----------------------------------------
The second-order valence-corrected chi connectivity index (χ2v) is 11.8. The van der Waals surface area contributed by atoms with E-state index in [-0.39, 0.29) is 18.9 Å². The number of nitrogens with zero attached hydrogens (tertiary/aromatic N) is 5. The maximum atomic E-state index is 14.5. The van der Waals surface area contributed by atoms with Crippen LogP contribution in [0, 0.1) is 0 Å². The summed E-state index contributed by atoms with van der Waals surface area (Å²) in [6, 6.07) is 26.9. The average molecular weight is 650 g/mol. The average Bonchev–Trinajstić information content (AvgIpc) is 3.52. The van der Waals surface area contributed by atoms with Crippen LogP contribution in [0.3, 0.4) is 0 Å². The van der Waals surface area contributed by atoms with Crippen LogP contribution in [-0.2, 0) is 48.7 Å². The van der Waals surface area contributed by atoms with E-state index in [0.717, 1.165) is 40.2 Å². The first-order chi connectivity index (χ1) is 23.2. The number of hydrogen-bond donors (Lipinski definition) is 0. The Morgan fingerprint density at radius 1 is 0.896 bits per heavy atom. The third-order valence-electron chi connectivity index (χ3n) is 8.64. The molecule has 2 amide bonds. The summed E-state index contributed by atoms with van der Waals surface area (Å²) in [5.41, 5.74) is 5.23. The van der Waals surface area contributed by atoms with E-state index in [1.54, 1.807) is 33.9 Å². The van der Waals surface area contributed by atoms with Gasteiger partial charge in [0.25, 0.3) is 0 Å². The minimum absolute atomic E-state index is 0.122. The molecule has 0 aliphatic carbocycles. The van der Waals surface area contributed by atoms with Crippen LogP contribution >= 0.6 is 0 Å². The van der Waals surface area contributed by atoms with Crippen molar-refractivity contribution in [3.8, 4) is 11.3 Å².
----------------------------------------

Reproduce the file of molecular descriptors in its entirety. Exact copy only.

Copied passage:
The second-order valence-corrected chi connectivity index (χ2v) is 11.8. The van der Waals surface area contributed by atoms with E-state index in [-0.39, 0.29) is 18.9 Å². The number of nitrogens with zero attached hydrogens (tertiary/aromatic N) is 5. The maximum atomic E-state index is 14.5. The van der Waals surface area contributed by atoms with Crippen LogP contribution in [0, 0.1) is 0 Å². The summed E-state index contributed by atoms with van der Waals surface area (Å²) in [6, 6.07) is 26.9. The average molecular weight is 650 g/mol. The average Bonchev–Trinajstić information content (AvgIpc) is 3.52. The van der Waals surface area contributed by atoms with Crippen LogP contribution in [0.3, 0.4) is 0 Å². The van der Waals surface area contributed by atoms with Crippen LogP contribution in [-0.2, 0) is 48.7 Å². The van der Waals surface area contributed by atoms with E-state index in [0.717, 1.165) is 40.2 Å². The first-order chi connectivity index (χ1) is 23.2. The number of hydrogen-bond donors (Lipinski definition) is 0. The Morgan fingerprint density at radius 1 is 0.896 bits per heavy atom. The third-order valence-electron chi connectivity index (χ3n) is 8.64. The molecule has 2 amide bonds. The summed E-state index contributed by atoms with van der Waals surface area (Å²) in [5.41, 5.74) is 5.23. The van der Waals surface area contributed by atoms with E-state index in [1.54, 1.807) is 33.9 Å². The van der Waals surface area contributed by atoms with Gasteiger partial charge in [0.25, 0.3) is 0 Å². The minimum absolute atomic E-state index is 0.122. The molecule has 0 aliphatic carbocycles. The van der Waals surface area contributed by atoms with Crippen LogP contribution >= 0.6 is 0 Å². The van der Waals surface area contributed by atoms with Crippen molar-refractivity contribution in [3.8, 4) is 11.3 Å².